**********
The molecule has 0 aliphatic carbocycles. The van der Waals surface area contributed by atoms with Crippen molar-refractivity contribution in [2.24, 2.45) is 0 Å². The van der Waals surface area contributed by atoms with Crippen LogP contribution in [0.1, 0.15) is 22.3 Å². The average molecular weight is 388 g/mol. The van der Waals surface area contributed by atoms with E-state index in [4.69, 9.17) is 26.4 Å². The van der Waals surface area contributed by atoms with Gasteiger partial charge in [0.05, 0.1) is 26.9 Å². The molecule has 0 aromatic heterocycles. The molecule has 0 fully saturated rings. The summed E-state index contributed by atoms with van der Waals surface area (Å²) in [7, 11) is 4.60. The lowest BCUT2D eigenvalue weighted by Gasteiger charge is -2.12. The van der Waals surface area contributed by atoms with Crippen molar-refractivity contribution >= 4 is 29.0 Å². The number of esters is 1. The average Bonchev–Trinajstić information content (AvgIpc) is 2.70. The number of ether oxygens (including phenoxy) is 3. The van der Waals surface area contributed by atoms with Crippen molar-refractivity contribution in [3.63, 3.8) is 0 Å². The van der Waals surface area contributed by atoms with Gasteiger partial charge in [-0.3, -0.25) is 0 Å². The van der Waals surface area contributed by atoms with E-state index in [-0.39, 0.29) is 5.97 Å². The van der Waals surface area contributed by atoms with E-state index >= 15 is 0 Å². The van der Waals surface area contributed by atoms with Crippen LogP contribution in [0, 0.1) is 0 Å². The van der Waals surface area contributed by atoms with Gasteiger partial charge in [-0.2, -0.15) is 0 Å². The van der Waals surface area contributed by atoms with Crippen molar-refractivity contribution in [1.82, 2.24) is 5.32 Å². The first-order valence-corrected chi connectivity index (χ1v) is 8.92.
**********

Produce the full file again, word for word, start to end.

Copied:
The molecule has 0 aliphatic carbocycles. The van der Waals surface area contributed by atoms with Crippen molar-refractivity contribution in [2.24, 2.45) is 0 Å². The van der Waals surface area contributed by atoms with Crippen LogP contribution in [0.1, 0.15) is 22.3 Å². The average molecular weight is 388 g/mol. The van der Waals surface area contributed by atoms with E-state index in [4.69, 9.17) is 26.4 Å². The van der Waals surface area contributed by atoms with Gasteiger partial charge in [0.05, 0.1) is 26.9 Å². The molecule has 0 aromatic heterocycles. The molecule has 0 fully saturated rings. The summed E-state index contributed by atoms with van der Waals surface area (Å²) in [7, 11) is 4.60. The lowest BCUT2D eigenvalue weighted by Gasteiger charge is -2.12. The van der Waals surface area contributed by atoms with Crippen molar-refractivity contribution >= 4 is 29.0 Å². The number of esters is 1. The average Bonchev–Trinajstić information content (AvgIpc) is 2.70. The number of ether oxygens (including phenoxy) is 3. The van der Waals surface area contributed by atoms with Crippen molar-refractivity contribution in [3.63, 3.8) is 0 Å². The van der Waals surface area contributed by atoms with Gasteiger partial charge in [-0.3, -0.25) is 0 Å². The van der Waals surface area contributed by atoms with E-state index in [-0.39, 0.29) is 5.97 Å². The van der Waals surface area contributed by atoms with E-state index >= 15 is 0 Å². The van der Waals surface area contributed by atoms with Crippen LogP contribution in [0, 0.1) is 0 Å². The van der Waals surface area contributed by atoms with Gasteiger partial charge in [-0.2, -0.15) is 0 Å². The van der Waals surface area contributed by atoms with Crippen molar-refractivity contribution in [1.82, 2.24) is 5.32 Å². The first-order valence-corrected chi connectivity index (χ1v) is 8.92.